Pets allowed
Allowed with Restrictions
Elevation Gain
6,852.00 ft (2,088.49 m)
Trail type
24.60 mi (39.59 km)
Please respect the outdoors by practicing Leave No Trace. Learn more about how to apply the principles of Leave No Trace on your next outdoor adventure here.

This route is a 24.6-mile out-and-back through Hanaupah Canyon in Death Valley National Park. Hanaupah Canyon is located on the east side of the Panamint Mountains and drains from Telescope Peak, the highest point in the national park. A rocky, dirt road path leads through the canyon starting from West Side Road and ascending up to Hanaupah Spring and an old mining site. It is a moderate to strenuous route with extreme changes in elevation, historical significance, and expansive views overlooking Death Valley and the Badwater Basin. 

Hanaupah Canyon flows down from Telescope Peak, the highest point in the national park, to Badwater Basin, the lowest point in North America. This is a rugged, remote area. Prepare yourself for rough terrain with boulders and loose gravel, as well as a poorly maintained trail. 

Around 8.6 miles into the hike, the road ends and hikers follow a faint trail to Hanaupah Spring and the old mining area.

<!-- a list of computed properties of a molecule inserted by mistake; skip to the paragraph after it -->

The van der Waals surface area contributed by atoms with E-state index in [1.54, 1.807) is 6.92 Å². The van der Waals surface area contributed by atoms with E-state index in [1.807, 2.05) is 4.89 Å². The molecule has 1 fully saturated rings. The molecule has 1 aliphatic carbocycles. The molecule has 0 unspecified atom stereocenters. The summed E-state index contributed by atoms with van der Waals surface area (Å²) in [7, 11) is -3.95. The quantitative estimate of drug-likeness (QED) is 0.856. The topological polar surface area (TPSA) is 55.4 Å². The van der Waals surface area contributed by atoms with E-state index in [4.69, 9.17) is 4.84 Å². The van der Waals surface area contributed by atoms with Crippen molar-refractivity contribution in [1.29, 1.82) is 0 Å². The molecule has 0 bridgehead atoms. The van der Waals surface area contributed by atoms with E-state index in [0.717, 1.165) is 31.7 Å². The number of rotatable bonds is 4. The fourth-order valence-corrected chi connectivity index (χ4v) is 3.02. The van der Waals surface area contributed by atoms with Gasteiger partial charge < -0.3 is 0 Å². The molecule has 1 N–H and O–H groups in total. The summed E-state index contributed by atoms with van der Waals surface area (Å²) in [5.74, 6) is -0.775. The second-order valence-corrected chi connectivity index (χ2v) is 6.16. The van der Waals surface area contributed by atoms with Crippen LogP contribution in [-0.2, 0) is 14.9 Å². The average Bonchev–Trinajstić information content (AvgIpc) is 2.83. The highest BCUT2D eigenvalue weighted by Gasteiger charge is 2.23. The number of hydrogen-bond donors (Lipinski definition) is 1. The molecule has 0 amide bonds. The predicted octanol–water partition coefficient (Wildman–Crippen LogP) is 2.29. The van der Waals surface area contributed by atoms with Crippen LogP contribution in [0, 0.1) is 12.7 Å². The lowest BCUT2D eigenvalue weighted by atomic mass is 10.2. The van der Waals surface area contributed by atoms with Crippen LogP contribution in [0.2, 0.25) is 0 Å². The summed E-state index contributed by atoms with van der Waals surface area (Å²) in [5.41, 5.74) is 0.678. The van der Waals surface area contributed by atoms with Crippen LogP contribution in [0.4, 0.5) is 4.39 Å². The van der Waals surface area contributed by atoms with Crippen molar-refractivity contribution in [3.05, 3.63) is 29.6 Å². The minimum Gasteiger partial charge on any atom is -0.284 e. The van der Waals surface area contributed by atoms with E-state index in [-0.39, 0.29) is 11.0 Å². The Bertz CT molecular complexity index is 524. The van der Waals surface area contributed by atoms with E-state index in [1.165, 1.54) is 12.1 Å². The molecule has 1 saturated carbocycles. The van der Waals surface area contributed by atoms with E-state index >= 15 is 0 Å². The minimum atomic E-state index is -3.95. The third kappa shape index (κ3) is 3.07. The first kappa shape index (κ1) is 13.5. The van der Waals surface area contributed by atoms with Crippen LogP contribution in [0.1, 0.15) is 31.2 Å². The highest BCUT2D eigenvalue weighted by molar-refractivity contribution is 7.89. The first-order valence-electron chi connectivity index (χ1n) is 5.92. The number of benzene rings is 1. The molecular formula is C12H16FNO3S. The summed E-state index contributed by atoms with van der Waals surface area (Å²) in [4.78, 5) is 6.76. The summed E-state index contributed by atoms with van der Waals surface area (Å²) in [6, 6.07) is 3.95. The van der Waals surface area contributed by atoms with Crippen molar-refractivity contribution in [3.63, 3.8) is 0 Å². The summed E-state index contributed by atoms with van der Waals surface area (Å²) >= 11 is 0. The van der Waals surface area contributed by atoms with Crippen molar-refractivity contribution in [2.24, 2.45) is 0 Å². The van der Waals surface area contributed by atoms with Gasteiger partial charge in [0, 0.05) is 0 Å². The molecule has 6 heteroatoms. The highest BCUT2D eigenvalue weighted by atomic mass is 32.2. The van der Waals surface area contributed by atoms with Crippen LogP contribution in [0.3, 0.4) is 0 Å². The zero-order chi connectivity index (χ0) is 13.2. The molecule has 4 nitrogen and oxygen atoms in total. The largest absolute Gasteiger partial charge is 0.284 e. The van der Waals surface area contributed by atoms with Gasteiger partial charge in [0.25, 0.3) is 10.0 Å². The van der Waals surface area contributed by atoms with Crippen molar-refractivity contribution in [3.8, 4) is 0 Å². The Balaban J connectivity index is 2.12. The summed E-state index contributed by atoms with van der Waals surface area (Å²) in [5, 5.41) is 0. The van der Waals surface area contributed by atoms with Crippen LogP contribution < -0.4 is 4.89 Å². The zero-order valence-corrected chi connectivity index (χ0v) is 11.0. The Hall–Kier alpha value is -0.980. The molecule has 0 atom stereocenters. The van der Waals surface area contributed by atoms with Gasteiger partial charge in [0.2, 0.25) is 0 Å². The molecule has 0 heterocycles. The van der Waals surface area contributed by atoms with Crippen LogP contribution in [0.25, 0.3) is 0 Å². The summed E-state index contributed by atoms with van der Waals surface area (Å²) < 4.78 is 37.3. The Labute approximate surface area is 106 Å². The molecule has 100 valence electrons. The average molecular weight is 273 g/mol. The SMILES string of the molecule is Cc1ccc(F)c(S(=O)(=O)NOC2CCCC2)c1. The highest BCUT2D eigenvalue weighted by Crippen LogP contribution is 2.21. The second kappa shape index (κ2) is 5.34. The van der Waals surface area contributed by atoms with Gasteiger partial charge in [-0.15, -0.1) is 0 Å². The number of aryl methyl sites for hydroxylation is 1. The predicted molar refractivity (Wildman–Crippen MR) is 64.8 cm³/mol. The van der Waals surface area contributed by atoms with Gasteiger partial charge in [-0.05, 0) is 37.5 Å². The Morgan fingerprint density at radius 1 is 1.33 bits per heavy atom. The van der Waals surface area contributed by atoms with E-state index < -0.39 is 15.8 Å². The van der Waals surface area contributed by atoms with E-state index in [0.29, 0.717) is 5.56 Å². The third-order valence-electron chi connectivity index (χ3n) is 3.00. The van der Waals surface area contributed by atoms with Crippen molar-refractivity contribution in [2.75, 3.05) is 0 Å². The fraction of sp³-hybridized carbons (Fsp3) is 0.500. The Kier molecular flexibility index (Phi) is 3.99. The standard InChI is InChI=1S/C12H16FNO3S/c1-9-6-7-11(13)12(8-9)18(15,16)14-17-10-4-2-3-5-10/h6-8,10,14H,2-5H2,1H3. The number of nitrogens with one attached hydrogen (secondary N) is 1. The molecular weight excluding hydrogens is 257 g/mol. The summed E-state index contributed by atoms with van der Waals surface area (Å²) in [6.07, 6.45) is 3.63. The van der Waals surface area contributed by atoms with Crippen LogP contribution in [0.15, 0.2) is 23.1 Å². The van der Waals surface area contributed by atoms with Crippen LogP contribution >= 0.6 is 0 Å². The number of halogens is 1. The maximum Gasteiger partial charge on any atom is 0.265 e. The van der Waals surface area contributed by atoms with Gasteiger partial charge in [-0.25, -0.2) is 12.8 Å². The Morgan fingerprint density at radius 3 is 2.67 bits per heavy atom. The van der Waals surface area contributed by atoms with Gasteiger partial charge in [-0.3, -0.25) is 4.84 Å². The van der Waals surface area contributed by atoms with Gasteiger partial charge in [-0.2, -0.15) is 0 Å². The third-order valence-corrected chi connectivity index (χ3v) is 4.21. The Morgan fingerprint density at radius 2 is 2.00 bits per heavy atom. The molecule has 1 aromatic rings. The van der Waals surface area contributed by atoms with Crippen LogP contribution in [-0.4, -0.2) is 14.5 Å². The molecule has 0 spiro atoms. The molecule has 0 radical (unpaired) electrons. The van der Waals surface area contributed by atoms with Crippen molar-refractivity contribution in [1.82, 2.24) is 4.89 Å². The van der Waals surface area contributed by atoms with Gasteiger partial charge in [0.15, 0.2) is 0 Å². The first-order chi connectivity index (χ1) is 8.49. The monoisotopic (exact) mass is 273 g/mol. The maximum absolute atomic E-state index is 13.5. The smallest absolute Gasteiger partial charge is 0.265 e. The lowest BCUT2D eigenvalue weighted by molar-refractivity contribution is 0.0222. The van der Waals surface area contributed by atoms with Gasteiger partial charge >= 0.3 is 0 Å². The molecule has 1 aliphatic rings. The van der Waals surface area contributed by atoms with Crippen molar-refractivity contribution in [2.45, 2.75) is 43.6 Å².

The start of the route is accessible via West Side Road, a dirt road that circles the west side of Death Valley. West Side Road is generally accessible for most cars; however, it is always advisable to contact the ranger station in advance to find out about current road conditions. 

The journey begins by ascending Hanaupah Canyon Road until it ends. Enter a gravel wash, using cairns as a guide, and follow a faint use trail to reach the mouth of the canyon where you’ll find Hanaupah Spring and the historic mining area. 

The area is great for exploring and for backcountry camping before turning around and heading back down the canyon to the start/end.


  • Hikers may encounter high clearance vehicles along Hanaupah Canyon Road.

  • Water is generally available year-round at Hanaupah Spring. However, visitors are advised to contact the park beforehand and inquire about the quality of the water, as certain contaminants have been discovered in the past.


NPS - Backpacking Death Valley


Logistics + Planning



Parking Pass

National Park Pass

Open Year-round





Remote wilderness. Historical significance. Unique lush canyon within desert.


Water may be unsafe to drink.

Trailhead Elevation

-230.00 ft (-70.10 m)

Highest point

5,746.00 ft (1,751.38 m)


Backcountry camping
Historically significant
Geologically significant

Typically multi-day


Permit required



Nearby Adventures

Nearby Lodging + Camping


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